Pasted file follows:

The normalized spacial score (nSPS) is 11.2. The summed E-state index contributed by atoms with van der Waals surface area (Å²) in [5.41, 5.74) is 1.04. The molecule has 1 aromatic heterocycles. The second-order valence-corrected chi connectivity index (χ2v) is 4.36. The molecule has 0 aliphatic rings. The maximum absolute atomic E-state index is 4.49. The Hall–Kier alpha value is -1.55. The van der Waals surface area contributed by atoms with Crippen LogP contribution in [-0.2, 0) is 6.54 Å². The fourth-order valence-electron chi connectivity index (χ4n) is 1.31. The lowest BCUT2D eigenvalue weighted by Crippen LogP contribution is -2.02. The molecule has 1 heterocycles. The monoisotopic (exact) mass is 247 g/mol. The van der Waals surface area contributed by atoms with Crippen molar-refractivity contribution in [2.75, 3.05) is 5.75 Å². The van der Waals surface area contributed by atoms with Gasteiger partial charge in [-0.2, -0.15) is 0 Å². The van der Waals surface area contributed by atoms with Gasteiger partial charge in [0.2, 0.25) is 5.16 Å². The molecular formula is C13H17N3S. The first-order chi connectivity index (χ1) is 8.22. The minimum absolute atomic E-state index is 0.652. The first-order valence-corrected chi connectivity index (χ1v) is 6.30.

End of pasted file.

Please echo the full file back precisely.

The normalized spacial score (nSPS) is 11.2. The summed E-state index contributed by atoms with van der Waals surface area (Å²) in [5.41, 5.74) is 1.04. The molecule has 1 aromatic heterocycles. The second-order valence-corrected chi connectivity index (χ2v) is 4.36. The molecule has 0 aliphatic rings. The maximum absolute atomic E-state index is 4.49. The Hall–Kier alpha value is -1.55. The van der Waals surface area contributed by atoms with Crippen LogP contribution in [-0.2, 0) is 6.54 Å². The fourth-order valence-electron chi connectivity index (χ4n) is 1.31. The lowest BCUT2D eigenvalue weighted by Crippen LogP contribution is -2.02. The molecule has 1 heterocycles. The monoisotopic (exact) mass is 247 g/mol. The van der Waals surface area contributed by atoms with Crippen molar-refractivity contribution in [2.75, 3.05) is 5.75 Å². The van der Waals surface area contributed by atoms with Gasteiger partial charge in [-0.2, -0.15) is 0 Å². The van der Waals surface area contributed by atoms with Gasteiger partial charge in [0.2, 0.25) is 5.16 Å². The molecular formula is C13H17N3S. The first-order chi connectivity index (χ1) is 8.22. The minimum absolute atomic E-state index is 0.652. The first-order valence-corrected chi connectivity index (χ1v) is 6.30.